That brings us to the parable and it’s proper interpretation and use. Jesus said, “For it [the kingdom of heaven] is just like a man about to go on a journey, who called his own slaves and entrusted his possessions to them. To one he gave five talents, to another, two, and to another, one, each according to his own ability; and he went on his journey.”
The word talent began as a unit of weight, like the word “pound.” We don’t know the exact weight of a talent, but scholars think it was someplace between 80 and 120 lbs.
There are three factors that determine the value of precious metals when they are used as currency. 1. The kind of metal, 2. The weight of it, and 3. its availability. Just think of the British pound of Sterling Silver, which became simply the British Pound.
Under Roman rule in the 1st first century in the Middle East, people measured their precious metals in talents. A talent of silver weighing in at around 100 pounds was a significant sum of money. A talent of gold was wealth beyond a person’s wildest dreams. How wealthy would you be if you had a hundred pounds of gold hidden in your house? (If you do, let’s talk. We need a new boiler).
Here Jesus used the currency of talents to represent the gifts and abilities that God pours out on His church, thus the contemporary meaning of the word “talent.”
At the end of last week’s parable, Jesus issued a warning, “Watch therefore, for you know neither the day nor the hour.” (Matt. 25:13) He follows that statement up with this parable as a way to explain what the church is to be doing between His Ascension and second Coming.
This is the first and proper interpretation of the text. Jesus is talking about the kingdom of heaven, the church. You, as in singular you, are not the kingdom of heaven. You are a part of it. You are in it. You belong to the church and are to be about the work of the church.
Last week’s parable was about Christians maintaining readiness by remaining in the church and making use of the means of grace. This week’s parable teaches that the servants of the pastors, teachers, leaders, and members of the congregation are to be busy and active doing the work Christ has given the church to do.
Jesus asked His disciples to imagine a very wealthy man who was leaving on a long trip–Jesus, of course, is the very wealthy man. The first slave is given five talents. The second two talents. The third one talent.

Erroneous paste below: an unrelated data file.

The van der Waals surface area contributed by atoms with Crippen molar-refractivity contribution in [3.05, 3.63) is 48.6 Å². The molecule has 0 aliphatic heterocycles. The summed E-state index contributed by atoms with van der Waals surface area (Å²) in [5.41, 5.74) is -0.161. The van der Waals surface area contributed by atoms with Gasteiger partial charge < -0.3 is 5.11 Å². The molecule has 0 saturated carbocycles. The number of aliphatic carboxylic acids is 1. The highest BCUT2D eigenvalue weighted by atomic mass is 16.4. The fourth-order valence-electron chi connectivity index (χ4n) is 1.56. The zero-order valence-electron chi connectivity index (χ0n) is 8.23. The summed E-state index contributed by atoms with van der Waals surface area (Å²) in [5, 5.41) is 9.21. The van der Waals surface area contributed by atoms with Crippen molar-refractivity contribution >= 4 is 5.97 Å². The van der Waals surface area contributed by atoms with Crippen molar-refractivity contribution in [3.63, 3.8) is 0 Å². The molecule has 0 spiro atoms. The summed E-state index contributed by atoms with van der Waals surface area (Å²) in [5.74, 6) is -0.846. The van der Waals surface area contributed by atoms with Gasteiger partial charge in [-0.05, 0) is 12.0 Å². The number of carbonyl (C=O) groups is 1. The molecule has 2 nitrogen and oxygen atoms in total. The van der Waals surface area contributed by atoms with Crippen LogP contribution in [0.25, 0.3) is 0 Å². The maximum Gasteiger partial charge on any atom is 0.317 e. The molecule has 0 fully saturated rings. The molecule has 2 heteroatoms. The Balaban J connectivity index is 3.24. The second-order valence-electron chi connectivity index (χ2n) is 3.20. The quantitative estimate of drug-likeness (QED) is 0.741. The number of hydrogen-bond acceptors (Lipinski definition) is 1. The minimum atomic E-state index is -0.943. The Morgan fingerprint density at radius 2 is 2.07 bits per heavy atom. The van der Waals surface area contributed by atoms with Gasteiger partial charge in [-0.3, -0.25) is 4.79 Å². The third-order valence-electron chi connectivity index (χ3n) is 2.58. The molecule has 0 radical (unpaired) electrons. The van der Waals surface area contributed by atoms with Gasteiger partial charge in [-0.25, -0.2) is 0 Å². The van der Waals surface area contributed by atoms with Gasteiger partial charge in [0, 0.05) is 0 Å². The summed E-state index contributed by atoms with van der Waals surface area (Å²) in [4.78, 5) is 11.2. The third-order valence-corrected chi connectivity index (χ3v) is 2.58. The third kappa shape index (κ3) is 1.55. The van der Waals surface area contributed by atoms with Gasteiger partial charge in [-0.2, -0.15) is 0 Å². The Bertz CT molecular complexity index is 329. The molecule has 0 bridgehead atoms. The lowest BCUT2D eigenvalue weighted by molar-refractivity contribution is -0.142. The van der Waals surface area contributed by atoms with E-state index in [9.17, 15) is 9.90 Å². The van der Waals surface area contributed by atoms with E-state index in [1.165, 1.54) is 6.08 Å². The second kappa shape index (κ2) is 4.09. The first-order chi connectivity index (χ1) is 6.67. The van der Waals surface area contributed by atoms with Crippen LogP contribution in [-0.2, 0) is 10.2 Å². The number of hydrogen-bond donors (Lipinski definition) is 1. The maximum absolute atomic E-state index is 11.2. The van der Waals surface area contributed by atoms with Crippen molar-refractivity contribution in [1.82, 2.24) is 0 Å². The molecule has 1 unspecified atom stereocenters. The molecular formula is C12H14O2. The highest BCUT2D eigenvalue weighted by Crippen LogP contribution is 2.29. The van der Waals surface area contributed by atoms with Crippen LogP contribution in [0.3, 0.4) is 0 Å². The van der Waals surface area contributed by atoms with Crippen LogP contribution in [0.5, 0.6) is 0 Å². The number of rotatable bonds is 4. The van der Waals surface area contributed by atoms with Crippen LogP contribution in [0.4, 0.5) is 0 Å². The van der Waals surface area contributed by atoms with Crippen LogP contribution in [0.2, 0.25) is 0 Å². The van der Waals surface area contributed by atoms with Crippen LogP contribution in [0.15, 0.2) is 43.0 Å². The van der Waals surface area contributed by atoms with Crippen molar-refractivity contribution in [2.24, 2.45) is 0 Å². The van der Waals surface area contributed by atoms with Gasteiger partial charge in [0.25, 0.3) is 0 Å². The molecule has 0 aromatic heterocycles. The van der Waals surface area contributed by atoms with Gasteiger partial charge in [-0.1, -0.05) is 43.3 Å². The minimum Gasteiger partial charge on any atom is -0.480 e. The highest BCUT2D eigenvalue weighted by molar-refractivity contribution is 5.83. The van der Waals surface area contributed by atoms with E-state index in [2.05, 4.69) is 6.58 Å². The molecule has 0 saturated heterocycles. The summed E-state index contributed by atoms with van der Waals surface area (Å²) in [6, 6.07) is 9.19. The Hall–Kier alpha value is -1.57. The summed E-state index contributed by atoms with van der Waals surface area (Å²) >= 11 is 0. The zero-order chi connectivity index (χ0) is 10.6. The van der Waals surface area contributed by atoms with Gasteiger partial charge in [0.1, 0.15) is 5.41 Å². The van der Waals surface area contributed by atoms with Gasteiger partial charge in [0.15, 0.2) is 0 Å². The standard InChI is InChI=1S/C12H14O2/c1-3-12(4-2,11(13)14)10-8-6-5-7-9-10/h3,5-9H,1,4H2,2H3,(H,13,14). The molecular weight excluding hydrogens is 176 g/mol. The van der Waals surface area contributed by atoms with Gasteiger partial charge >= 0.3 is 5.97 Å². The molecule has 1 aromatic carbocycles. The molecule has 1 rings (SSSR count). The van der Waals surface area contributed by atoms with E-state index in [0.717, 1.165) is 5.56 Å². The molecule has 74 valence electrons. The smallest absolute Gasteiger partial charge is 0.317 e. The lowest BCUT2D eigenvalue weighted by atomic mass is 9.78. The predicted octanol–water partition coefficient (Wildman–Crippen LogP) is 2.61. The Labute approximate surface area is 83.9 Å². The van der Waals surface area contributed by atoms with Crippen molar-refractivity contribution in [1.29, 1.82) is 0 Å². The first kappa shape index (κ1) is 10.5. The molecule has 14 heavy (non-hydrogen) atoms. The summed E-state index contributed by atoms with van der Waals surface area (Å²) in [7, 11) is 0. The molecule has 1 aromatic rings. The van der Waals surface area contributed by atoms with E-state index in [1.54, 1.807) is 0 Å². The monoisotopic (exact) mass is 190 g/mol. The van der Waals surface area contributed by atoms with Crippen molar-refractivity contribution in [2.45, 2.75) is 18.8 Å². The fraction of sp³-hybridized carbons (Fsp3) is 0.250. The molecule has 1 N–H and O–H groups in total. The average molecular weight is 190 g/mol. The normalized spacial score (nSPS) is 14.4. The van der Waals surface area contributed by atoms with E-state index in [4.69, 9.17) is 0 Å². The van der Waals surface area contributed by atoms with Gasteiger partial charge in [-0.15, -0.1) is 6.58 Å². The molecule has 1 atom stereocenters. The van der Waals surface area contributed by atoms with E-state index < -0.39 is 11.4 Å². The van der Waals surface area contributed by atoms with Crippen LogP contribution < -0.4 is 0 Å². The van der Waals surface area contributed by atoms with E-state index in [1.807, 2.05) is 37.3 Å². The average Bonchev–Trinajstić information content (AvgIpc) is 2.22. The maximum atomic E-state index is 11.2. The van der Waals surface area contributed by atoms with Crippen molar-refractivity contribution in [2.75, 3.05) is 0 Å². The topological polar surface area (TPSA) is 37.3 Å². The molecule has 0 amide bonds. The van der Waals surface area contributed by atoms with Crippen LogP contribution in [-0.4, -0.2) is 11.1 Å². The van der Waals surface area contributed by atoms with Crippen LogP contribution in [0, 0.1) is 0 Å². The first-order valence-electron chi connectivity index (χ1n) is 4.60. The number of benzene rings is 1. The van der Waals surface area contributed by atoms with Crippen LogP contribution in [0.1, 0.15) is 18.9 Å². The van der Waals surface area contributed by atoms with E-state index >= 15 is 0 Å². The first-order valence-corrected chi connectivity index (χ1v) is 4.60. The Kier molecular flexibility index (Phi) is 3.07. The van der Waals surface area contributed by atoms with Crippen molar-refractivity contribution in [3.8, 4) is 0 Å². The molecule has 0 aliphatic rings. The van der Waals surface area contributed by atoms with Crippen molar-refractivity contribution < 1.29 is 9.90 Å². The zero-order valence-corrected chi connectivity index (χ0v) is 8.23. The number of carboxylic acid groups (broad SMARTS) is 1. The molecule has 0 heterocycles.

The first two put the talents, the commodity of the church entrusted to them to work and earned a return. The third servant hid the talent in the ground and waited for the Master to return. When the master returned, he called the slaves to provide an accounting. The two faithful servants received a reward, while the unfaithful servant received the most severe judgment possible.
The servants/slaves are churchmen. As to the meaning of the talents, in the kingdom of heaven the chief and ultimate talents that we are to put to work is the Word and Sacrament ministry. Secondly, there are other talents God gives to the church to help support and carry out its Word and Sacrament ministry.
The first two slaves go to work managing the talents they had been entrusted to them. The talents do the work they were sent and intended to do. The third slave did not put the talent to work. He simply buried it.
Why? Why did the third slave do as He did? Why did the Master deal with Him so severely? In verse 24-25 the slave offers his “explanation.” 24 “Master, I knew you to be a hard man, reaping where you did not sow and gathering where you scattered no seed. 25 And I was afraid, and went away and hid your talent in the ground. See, you have what is yours.”
The truth of the matter is–the servant completely misunderstood the nature of his Master, much like Martin Luther originally misunderstood the nature of God. Luther was raised to see God as only a angry Father who had to punish sinners; sinners who could never appease the anger of a Righteous God. That is how the third servant saw the Master. Thus, he operated out of fear not faith, at least that was the excuse given.
If you listen to the words of the Master in verse 26, you can hear the disbelief in His voice. 26 “You wicked, lazy slave, you knew that I reap where I did not sow and gather where I scattered no seed?” Some translations rightly put a question mark at the end of verse 26. “Really? That’s what you think of Me? Seriously?!” This churchman didn’t know the Master at all.
There’s another point to be made here. If this churchman truly believed that his Master was ruthless, he would have worked his butt off to bring in some kind of return on the talent and keep himself out of trouble.